MF: Having Leeds Custom Design as a sister company makes the millwork and design process effortless.  Joseph Tralongo, the head designer at Leeds, meets with clients early in the project and therefore, the cabinetry and millwork design become a big part of the project from the beginning.  This is crucial to the schedule, budget, and most importantly, making sure all the client’s design needs are covered.

TSG: Looking back on the Duck’s Nest, what was your favorite part of the project?

MF: I just loved how the project turned out.  It was a huge challenge but was so rewarding seeing it all come together.  The Duck’s Nest is such an important feature of Palm Beach’s history and it’s so special that we were a part of making sure it remains in the Palm Beach landscape for years to come.

TSG: Any current project highlights? 

MF: Right now, we have a great mix of projects from landmarked renovations, new construction, and condo renovations.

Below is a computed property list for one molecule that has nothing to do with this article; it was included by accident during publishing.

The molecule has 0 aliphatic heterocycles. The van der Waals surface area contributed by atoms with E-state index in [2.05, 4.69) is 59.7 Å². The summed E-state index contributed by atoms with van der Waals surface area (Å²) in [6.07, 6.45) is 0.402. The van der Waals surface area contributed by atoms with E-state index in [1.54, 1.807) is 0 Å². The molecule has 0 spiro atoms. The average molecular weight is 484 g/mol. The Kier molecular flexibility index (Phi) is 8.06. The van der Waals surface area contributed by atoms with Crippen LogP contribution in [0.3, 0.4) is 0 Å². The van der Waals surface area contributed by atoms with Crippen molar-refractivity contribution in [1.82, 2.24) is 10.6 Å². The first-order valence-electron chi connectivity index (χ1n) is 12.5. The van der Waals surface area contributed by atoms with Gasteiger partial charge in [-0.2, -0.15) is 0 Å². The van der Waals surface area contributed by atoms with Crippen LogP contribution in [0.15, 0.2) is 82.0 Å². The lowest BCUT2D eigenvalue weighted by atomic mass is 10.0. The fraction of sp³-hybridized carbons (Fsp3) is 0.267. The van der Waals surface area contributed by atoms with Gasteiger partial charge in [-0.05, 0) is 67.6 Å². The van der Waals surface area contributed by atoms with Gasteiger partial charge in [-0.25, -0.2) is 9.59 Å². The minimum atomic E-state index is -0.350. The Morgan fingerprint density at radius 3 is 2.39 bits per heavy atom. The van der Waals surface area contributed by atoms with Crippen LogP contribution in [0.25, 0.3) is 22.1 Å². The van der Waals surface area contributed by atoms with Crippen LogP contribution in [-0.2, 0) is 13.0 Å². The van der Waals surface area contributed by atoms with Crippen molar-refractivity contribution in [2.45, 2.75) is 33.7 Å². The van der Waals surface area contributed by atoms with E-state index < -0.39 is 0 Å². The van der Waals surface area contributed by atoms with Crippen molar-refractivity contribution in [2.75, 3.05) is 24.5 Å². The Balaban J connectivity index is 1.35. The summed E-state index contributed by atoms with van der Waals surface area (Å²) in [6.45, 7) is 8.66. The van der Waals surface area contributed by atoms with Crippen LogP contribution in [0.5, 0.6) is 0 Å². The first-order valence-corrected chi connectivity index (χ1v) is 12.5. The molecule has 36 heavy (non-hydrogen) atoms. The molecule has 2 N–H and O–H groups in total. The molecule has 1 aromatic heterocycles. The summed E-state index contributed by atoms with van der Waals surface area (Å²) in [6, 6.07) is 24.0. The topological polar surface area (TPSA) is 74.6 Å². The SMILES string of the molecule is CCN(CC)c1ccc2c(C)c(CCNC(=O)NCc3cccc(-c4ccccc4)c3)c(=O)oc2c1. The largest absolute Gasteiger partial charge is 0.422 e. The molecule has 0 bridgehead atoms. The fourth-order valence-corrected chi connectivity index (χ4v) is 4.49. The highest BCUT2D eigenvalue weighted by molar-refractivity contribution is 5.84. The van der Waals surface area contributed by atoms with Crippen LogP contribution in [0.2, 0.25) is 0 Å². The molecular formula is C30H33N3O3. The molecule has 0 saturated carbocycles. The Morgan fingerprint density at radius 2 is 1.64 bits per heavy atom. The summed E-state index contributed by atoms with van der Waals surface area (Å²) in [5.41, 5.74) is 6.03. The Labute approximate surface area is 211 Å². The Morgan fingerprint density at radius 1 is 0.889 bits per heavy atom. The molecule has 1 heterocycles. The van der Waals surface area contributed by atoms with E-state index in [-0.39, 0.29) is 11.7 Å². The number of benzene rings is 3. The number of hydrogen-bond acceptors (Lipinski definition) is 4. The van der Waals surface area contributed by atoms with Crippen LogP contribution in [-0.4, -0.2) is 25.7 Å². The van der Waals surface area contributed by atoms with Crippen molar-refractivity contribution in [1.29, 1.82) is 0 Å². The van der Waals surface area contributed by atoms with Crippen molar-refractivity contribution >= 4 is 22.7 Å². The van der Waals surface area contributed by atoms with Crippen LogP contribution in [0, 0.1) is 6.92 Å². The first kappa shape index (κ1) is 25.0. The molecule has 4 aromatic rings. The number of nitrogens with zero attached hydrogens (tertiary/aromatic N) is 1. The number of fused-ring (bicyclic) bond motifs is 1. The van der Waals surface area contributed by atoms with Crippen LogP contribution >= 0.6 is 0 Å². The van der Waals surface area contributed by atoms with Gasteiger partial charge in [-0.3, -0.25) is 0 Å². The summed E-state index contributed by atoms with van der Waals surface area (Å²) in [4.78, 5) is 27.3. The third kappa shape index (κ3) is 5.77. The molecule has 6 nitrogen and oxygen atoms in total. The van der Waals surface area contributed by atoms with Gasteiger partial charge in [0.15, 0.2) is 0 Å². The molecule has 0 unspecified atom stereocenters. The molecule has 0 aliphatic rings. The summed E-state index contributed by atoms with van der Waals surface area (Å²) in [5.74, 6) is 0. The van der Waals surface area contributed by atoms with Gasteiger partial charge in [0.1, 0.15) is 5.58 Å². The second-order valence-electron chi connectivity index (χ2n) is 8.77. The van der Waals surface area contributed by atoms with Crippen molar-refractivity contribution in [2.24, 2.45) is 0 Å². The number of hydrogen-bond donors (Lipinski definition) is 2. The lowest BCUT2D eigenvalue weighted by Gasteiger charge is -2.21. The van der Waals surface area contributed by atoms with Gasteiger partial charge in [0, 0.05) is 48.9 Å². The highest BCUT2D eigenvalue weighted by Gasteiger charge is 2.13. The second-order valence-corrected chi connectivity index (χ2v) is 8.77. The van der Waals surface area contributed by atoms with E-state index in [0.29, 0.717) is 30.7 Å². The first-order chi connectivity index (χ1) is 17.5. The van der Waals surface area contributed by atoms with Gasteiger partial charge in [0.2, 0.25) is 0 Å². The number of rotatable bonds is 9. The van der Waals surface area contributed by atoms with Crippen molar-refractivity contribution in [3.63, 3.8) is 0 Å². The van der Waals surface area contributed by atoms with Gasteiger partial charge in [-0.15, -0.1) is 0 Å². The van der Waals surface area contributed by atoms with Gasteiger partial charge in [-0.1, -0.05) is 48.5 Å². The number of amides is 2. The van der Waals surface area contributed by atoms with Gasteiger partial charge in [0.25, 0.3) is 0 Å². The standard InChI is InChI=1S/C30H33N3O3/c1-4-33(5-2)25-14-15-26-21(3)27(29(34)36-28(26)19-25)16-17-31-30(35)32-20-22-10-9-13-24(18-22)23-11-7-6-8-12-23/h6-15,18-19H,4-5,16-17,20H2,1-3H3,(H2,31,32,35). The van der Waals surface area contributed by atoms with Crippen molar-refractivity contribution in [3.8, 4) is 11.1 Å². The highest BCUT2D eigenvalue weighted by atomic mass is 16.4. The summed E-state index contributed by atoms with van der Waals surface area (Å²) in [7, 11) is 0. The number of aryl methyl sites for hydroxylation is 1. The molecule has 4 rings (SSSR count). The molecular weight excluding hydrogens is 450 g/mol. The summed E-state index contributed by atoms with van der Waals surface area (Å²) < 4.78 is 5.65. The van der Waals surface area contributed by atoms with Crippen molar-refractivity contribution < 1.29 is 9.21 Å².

TSG: What’s next for Seabreeze? Anything on the horizon in terms of expansion etc?

MF: Seabreeze focuses on continuous improvement, and we are always trying to grow responsibly.

TSG: Why is it meaningful to work with The Scout Guide?

MF: The Scout Guide is a great resource for small businesses and the community outreach is fantastic.

TSG: Any words of wisdom to people embarking on a new build or reno? 

MF: Always trust your gut and don’t be afraid to speak up.  Also, get involved from the very beginning.  Designers and contractors can’t read minds, and everyone has different preferences so make sure to make yours known from the beginning.

Written by TSG Contributing Editor, Kate Rowan